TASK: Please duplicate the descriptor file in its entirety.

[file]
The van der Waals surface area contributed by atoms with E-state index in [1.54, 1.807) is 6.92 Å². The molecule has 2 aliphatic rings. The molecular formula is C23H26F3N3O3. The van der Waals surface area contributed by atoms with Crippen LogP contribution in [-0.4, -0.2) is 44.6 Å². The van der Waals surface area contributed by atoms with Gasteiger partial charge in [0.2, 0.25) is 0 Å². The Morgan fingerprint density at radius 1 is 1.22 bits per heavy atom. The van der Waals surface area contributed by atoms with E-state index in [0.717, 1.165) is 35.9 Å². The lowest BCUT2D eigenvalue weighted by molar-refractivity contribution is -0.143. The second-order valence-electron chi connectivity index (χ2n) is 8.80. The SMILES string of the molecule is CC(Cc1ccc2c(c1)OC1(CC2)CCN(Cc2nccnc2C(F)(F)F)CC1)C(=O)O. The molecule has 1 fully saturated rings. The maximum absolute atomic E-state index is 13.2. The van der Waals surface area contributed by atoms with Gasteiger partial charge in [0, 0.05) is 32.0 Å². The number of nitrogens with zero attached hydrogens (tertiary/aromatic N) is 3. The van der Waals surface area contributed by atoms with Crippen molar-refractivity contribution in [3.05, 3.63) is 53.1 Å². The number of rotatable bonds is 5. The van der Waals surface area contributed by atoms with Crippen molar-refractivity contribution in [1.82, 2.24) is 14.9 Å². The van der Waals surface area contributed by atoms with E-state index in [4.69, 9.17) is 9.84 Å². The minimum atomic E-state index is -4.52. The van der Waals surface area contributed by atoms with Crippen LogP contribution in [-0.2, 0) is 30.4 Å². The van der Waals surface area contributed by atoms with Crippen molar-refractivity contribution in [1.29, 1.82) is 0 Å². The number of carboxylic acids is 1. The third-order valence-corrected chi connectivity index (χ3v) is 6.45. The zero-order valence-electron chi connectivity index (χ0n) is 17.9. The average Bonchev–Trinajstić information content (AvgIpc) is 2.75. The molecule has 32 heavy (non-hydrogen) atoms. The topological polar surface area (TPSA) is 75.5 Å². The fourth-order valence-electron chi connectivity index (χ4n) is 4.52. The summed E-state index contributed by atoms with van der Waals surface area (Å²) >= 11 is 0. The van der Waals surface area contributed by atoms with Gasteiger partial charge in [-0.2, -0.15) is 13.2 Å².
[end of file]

The van der Waals surface area contributed by atoms with E-state index in [1.54, 1.807) is 6.92 Å². The molecule has 2 aliphatic rings. The molecular formula is C23H26F3N3O3. The van der Waals surface area contributed by atoms with Crippen LogP contribution in [-0.4, -0.2) is 44.6 Å². The van der Waals surface area contributed by atoms with Gasteiger partial charge in [0.2, 0.25) is 0 Å². The Morgan fingerprint density at radius 1 is 1.22 bits per heavy atom. The van der Waals surface area contributed by atoms with E-state index in [0.717, 1.165) is 35.9 Å². The lowest BCUT2D eigenvalue weighted by molar-refractivity contribution is -0.143. The second-order valence-electron chi connectivity index (χ2n) is 8.80. The SMILES string of the molecule is CC(Cc1ccc2c(c1)OC1(CC2)CCN(Cc2nccnc2C(F)(F)F)CC1)C(=O)O. The molecule has 1 fully saturated rings. The maximum absolute atomic E-state index is 13.2. The van der Waals surface area contributed by atoms with Gasteiger partial charge in [0, 0.05) is 32.0 Å². The number of nitrogens with zero attached hydrogens (tertiary/aromatic N) is 3. The van der Waals surface area contributed by atoms with Crippen molar-refractivity contribution in [3.05, 3.63) is 53.1 Å². The number of rotatable bonds is 5. The van der Waals surface area contributed by atoms with Crippen molar-refractivity contribution in [1.82, 2.24) is 14.9 Å². The van der Waals surface area contributed by atoms with E-state index in [4.69, 9.17) is 9.84 Å². The minimum atomic E-state index is -4.52. The van der Waals surface area contributed by atoms with Crippen LogP contribution in [-0.2, 0) is 30.4 Å². The van der Waals surface area contributed by atoms with Crippen molar-refractivity contribution in [1.29, 1.82) is 0 Å². The number of carboxylic acids is 1. The third-order valence-corrected chi connectivity index (χ3v) is 6.45. The zero-order valence-electron chi connectivity index (χ0n) is 17.9. The average Bonchev–Trinajstić information content (AvgIpc) is 2.75. The molecule has 32 heavy (non-hydrogen) atoms. The topological polar surface area (TPSA) is 75.5 Å². The fourth-order valence-electron chi connectivity index (χ4n) is 4.52. The summed E-state index contributed by atoms with van der Waals surface area (Å²) >= 11 is 0. The van der Waals surface area contributed by atoms with Gasteiger partial charge in [-0.2, -0.15) is 13.2 Å².